Agents were notified around 10:30 a.m. on Sept. 20 about a man operating a vessel while intoxicated near Southside Park. The complaint came from three people kayaking in the river whom claimed that the operator of a white cigarette boat appeared to try and run them over and was traveling at a high rate of speed in a no wake zone.  The kayakers said the operator of the vessel circled them multiple times eventually swamping one kayak before they were able to call 911.

When agents arrived on scene they received another tip about the same white cigarette boat operating a boat in a reckless manner and that the vessel was stopped on the bank of the river appearing to have struck a tree.

Agents observed Pooler III on the Vermilion River operating a vessel that matched the description just south of Ambassador Caffery Parkway.  Agents made contact with Pooler III and after doing a field sobriety test arrested him for DWI, reckless operation of a vessel and aggravated assault.

Agents noted that Pooler III’s vessel had green leaves inside and that tree limbs were stuck to the side of the vessel indicating he hit a tree somewhere on the river.

DWI brings a $300 to $1,000 fine and up to six months in jail.  Reckless operation of a vessel carries up to a $200 fine and up to 30 days in jail.  Aggravated assault brings up to a $1,000 fine and up to six months in jail.

Agents participating in this case are Sgt. Ryan Faul and Senior Agent Thomas Ashley.

For more information, contact Adam Einck at 225-765-2465 or aeinck@wlf.la.gov.

California to Continue Sales of Alligator and Crocodilian Products

Release Date: 09/25/2014

California to Continue Sales of Alligator and Crocodilian Products

LDWF Management Program Demonstrates Beneficial Sustained Use

Sept. 25, 2014 -- Alligator boots, handbags and other leather goods products can continue to be sold throughout California following passage of Assembly Bill 2075, sponsored by Luis Alejo and signed by Governor Gerry Brown on Sept. 18.
 
The bill extends the sunset clause on previously passed legislation to January 1, 2020.
 
California was the only state in the US that, prior to 2006, prohibited the sale of alligator or crocodile products under an out-dated Penal Code. That code was initially adopted when the Endangered Species Act was passed by the U.S. Congress, almost 50 years ago.
 
In 2006, the state of Louisiana through the Department of Wildlife Fisheries (LDWF) first challenged the California prohibition by proving the Louisiana alligator’s recovery was working and evidence of sustainable use of a renewable natural resource.
 
The California ban was lifted by legislation that established a sunset clause to allow legal sale of alligator and some crocodile products which has now been extended three times (2006, 2009 and 2014) with help from the International Union for Conservation of Nature, Crocodile Specialist Group (IUCN,CSG), California Retailers Association, Beverly Hills Chamber of Commerce, the Association of Fish and Wildlife agencies representing all 50 state wildlife departments, conservationists and trade representatives from about two dozen countries who also sustainably manage crocodilians.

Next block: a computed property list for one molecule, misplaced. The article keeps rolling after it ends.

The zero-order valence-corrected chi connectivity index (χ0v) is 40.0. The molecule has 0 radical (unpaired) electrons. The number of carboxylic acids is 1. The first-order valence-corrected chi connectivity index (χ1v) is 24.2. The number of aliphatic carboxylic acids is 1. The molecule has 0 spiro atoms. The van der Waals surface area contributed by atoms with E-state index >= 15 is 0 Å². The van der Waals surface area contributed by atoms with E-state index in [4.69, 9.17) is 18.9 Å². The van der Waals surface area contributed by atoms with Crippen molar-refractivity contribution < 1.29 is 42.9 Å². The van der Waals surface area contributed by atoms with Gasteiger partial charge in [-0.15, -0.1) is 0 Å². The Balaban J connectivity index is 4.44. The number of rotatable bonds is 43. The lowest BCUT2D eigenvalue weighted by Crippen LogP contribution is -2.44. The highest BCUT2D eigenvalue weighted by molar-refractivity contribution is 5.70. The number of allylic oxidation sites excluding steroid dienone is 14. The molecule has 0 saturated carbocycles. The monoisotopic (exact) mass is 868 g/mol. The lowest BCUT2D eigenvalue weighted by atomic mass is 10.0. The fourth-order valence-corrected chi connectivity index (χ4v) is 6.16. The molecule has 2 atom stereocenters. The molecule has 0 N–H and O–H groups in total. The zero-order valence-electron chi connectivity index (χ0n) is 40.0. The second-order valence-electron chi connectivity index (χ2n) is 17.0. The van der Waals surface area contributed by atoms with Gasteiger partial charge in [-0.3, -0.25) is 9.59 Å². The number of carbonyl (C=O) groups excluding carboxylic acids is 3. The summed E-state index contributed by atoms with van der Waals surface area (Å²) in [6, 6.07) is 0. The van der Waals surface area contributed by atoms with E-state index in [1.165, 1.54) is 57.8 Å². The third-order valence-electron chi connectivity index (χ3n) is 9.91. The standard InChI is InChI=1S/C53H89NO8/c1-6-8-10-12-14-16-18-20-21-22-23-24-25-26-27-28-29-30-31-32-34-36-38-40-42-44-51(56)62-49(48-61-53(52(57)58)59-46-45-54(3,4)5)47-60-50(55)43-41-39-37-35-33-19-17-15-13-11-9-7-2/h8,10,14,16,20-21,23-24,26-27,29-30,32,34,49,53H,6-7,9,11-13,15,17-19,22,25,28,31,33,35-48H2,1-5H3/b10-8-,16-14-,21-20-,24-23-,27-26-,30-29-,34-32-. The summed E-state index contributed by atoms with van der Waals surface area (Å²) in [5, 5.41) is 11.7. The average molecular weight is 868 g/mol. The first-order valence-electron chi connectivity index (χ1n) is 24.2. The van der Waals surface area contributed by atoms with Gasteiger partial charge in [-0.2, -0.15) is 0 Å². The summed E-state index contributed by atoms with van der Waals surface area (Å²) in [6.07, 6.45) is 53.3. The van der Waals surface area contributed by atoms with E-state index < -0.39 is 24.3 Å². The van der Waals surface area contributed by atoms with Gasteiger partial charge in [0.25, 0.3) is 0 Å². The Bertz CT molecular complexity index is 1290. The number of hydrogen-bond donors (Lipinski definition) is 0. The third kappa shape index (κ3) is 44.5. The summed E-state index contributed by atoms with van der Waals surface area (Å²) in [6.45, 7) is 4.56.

“It is important for the public and policymakers to better understand the benefits of sustainable use to the conservation of wetlands and natural habitats and to the communities that are supported by a viable alligator industry,” said LDWF Secretary Robert Barham. “We are committed to an alligator trade that is legal, sustainable and verifiable.”
 
Mainstream conservation organizations around the world have also recognized the crocodilian trade for more than four decades as proactively addressing research, management, enforcement, compliance, trade monitoring and conservation education.
 
The Louisiana alligator currently generates more than $70 million a year in raw value from hides and meat that now exceeds $1 billion over the last four decades of total economic benefit to the state of Louisiana.  The alligator accounts for over 50 percent of all classic leather worldwide and along with several other crocodiles is widely recognized by the Convention on International Trade of Endangered Species (CITES) Treaty, with 182 member nations, as a model sustainable use program. The Louisiana alligator’s “Marsh to Market” story captures economic incentives that benefit conservation and communities.
 
“It is once again clear that survival of the most critically endangered crocodilians in the world depends on stopping habitat loss and/or finding incentives for local communities to overcome their strengthening reluctance to re-introduce predatory crocodiles, even if suitable habitat is available or restored,” said Dr. Grahame Webb, Chairman of IUCN Crocodile Specialist Group. “Conversely, the model crocodilian programs, where wild populations are secure and recovered, are the programs where sustainable use creates commercial benefits (economic incentives), for local communities and governments to invest in the conservation of crocodilians and their natural, wetland habitats.”
 
Louisiana’s alligator population has recovered from a low of about 100,000 in 1962 when hunting was banned. LDWF’s Alligator Management Program monitored the species recovery and began a gradual return to licensed harvest. In 1972, the alligator season was opened only in Cameron Parish and lasted 13 days. Other parishes were gradually added until the season became statewide in 1981. Louisiana’s wild and farm alligator harvests currently exceed 300,000 animals annually, while the wild population level (based on aerial nest surveys) remains stable at over two million alligators.
 
For more information on LDWF’s Alligator Management Program, go to http://www.wlf.louisiana.gov/wildlife/alligator-program or contact Bo Boehringer at 225-765-5115 or bboehringer@wlf.la.gov .